Activate to Unveil Mammoth Digital Operations Center

InternetNews.com has learned that Seattle-based Activate plans to cut the
red ribbon Tuesday on its long-anticipated digital content tower, a $20
million facility capable of simultaneously streaming thousands of audio and
video signals over the Internet.


Dubbed by the decidedly grandiose moniker of Grand Central, the center will
draw upon traditional broadcast quality production, network operations,
service monitoring and Webcasting functionality.


The facility houses a fully broadband digital router and provides the most
signal ingress capacity (the capability of a router to handle multiple
incoming signals at the same time) in the streaming media industry.


Grand Central is the finished product built on the foundation of a $20
million investment in software, hardware, networking and broadcast
technologies through collaboration with companies such as Compaq, EMC,
Microsoft Corp., Cisco and CCC Network Systems.


The 20,000 square foot facility (located in the Black Building, formerly a
garment factory in 1914) includes one of the largest satellite downlink
facilities on the West Coast and increases Activate’s production and service
capacity by a multiple of 10. Doyle Technologies, a system-integration
architecture firm, worked with Activate for nearly a year to convert the
historic building into the largest digital content facility designed for
Internet media.


While CMGI-owned Activate is known for its broadcasting of corporate events,
it has also been known to dip into the entertainment well; in fact, Grand
Central was the tower from which Activate Webcasted a Madonna concert from
London that drew 9 million music fans last Nov. 28.


Still, Activate founder and Chief Executive Officer Jeff Schrock said he
feels corporate events will be at the heart of streaming media technology
looking forward.


“We’ve done a number of entertainment activities in the last month or so,”
Schrock said in a recent interview. “But our primary core is providing
enterprise infrastructure and services on streaming. Most [content delivery
providers] do signal egress on the network side while problems usually exist
on the signal ingress side; it’s harder to do simultaneous Webcasts. But
Grand Central interfaces with satellites, video fiber, telephony fiber and
takes signals to convert to an Internet-convertible format.”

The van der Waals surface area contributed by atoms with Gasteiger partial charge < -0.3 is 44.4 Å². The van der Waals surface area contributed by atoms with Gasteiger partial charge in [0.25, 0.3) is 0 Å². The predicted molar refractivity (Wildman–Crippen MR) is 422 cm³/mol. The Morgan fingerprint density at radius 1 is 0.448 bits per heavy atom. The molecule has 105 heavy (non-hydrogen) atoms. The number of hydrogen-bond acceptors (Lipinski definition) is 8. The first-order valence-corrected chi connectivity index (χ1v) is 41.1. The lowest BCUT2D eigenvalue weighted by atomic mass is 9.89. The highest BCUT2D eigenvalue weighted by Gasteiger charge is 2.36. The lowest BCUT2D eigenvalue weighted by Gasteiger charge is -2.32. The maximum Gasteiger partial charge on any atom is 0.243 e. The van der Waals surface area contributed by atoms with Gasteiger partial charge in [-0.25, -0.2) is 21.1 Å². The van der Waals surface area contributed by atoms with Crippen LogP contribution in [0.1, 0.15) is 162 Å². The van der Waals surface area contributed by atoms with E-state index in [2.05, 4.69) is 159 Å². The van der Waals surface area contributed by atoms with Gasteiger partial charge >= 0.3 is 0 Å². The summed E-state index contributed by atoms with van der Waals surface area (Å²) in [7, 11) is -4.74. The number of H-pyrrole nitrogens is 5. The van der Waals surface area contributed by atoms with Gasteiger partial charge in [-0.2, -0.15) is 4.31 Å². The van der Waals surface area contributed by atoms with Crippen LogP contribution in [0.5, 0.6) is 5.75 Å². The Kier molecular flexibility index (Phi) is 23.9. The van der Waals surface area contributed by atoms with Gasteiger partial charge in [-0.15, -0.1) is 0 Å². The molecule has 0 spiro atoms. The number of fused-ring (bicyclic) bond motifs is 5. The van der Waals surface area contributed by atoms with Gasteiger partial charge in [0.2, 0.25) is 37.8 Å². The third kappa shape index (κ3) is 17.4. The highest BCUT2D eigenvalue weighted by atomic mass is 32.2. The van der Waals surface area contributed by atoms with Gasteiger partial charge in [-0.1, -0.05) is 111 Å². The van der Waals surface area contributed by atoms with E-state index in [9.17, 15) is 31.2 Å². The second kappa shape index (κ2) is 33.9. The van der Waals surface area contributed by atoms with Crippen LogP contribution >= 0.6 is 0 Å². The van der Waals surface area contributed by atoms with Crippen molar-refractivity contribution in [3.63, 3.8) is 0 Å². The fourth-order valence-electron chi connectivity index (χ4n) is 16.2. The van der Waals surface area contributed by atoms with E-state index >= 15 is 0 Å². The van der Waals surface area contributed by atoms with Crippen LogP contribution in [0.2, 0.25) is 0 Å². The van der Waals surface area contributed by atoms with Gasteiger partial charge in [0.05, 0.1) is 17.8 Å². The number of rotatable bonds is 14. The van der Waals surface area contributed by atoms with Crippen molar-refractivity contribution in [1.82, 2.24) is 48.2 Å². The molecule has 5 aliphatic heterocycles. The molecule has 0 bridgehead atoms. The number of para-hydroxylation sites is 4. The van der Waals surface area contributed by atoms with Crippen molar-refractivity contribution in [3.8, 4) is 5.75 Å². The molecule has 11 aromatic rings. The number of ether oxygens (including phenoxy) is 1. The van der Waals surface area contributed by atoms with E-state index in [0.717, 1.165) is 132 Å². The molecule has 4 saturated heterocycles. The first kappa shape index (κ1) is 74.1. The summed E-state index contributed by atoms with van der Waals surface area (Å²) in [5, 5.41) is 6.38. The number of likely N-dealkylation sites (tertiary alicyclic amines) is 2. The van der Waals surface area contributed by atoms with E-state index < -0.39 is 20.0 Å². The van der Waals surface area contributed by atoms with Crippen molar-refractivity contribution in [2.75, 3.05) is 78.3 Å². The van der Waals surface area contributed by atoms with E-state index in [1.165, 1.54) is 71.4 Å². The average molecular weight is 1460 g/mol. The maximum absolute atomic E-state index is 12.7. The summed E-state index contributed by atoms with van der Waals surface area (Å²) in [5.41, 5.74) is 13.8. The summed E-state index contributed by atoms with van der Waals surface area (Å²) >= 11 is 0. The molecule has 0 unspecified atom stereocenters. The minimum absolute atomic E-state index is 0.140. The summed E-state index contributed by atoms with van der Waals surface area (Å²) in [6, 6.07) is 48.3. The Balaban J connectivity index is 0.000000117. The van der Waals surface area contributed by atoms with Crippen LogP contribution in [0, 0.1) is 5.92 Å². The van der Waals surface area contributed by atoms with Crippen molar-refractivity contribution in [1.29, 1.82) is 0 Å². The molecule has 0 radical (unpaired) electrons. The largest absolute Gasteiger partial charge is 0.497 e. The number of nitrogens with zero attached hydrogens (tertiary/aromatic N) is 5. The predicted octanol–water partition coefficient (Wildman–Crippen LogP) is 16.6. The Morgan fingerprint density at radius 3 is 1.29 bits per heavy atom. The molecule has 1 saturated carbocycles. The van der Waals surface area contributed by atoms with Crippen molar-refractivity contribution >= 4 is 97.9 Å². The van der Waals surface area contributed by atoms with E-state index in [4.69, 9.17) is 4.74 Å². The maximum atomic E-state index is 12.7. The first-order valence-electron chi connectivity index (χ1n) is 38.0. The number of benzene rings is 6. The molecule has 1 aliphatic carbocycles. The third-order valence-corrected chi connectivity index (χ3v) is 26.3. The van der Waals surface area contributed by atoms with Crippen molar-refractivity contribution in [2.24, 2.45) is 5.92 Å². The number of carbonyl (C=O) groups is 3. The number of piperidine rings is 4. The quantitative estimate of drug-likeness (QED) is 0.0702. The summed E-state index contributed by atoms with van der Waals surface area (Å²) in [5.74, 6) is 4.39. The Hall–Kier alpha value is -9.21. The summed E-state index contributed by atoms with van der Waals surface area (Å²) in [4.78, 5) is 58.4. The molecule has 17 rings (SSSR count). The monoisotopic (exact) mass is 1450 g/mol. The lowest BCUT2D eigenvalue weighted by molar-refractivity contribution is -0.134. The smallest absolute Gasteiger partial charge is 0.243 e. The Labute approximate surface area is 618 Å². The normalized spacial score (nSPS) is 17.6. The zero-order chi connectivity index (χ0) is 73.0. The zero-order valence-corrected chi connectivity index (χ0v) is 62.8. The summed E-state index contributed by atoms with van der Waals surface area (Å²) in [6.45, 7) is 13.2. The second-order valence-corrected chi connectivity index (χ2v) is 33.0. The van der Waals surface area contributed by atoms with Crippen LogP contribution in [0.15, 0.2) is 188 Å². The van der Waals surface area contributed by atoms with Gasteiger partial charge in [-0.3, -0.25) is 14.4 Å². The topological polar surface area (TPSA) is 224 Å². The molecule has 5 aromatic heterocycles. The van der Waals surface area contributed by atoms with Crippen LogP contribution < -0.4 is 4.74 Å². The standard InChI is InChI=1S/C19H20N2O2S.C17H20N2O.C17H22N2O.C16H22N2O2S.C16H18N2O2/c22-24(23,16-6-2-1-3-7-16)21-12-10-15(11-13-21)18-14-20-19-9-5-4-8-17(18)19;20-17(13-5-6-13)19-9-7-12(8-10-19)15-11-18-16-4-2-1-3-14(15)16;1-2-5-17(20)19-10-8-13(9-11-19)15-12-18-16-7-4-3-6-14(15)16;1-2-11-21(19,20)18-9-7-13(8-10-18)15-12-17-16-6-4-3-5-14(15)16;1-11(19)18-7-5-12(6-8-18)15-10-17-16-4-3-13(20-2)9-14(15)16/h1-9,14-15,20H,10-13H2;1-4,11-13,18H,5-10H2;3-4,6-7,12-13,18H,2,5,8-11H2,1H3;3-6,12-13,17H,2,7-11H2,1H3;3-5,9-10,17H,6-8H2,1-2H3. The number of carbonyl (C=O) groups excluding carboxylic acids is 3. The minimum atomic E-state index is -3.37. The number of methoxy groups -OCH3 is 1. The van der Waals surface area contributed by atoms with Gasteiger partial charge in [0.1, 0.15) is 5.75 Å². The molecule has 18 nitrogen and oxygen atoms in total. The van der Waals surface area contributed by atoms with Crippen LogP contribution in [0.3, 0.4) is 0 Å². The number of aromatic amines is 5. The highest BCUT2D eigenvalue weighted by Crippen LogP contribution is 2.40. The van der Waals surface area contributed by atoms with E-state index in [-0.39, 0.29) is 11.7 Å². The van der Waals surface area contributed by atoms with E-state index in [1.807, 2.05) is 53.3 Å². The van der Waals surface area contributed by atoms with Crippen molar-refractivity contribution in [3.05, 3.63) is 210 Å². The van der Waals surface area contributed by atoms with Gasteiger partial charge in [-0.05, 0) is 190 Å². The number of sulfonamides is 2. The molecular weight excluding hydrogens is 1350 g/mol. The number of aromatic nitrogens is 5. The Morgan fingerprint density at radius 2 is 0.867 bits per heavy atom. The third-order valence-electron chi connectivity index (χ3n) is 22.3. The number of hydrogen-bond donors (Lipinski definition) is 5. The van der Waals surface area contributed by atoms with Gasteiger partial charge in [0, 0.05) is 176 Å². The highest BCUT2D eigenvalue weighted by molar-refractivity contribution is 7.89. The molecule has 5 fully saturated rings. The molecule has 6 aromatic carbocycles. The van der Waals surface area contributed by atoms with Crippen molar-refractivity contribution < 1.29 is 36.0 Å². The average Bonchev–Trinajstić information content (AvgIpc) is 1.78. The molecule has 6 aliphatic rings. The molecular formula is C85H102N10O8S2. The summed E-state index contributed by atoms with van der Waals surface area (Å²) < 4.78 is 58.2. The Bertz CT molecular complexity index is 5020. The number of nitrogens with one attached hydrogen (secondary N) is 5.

Schrock acknowledged the existence of similar towers, such as from the likes
of iBEAM or Yahoo! Broadcast, but stressed that Grand Central was unique
because it combines the broadcast component with the network component —
satellite applications with network applications.


Some analysts agree.


“Activate knows their market pretty well,” said David Rader, an analyst for
Jupiter Communications. “Activate probably does greater amount of corporate
events [compared to Yahoo! Broadcast or iBEAM. Entertainment and corporate
events are quite different in terms of the way they are streamed. With
corporate events, you’ll have a lot more events that may need to be streamed
at the same time — a few hundred people, while with entertainment such as
the Madonna concert, it’s one event being streamed to 9 million people.
Grand central was built with providing a large number of streams in mind.”


Rader, who has toured the building, said he believed the facility will
handle a lot of volume — but it should, he said, for the money that was
spent on it.


“When you spend the money on a facility like that with flexible video
sources, you can’t go into it halfway,” Rader noted.


“Weve learned that to be an effective Webcast provider you must invest
across the board — in the skill sets and resources for application
services, signal capture, production resources and distribution
infrastructure,” Schrock said. “Activate Grand Central reflects the unique
blend of technical and personnel expertise it takes to deliver high
performance Webc

asts.”

Indeed, Activate looks well positioned to service what some insiders see as
a booming market for streaming media on the corporate side of business.


Christine Perey, president of Perey Research and Consulting, has estimated
that the value of corporate spending on streaming media products, valued at
$600 to $700 million in 1999, will grow to $4 billion by 2003, with another
$2.5 billion on network services.

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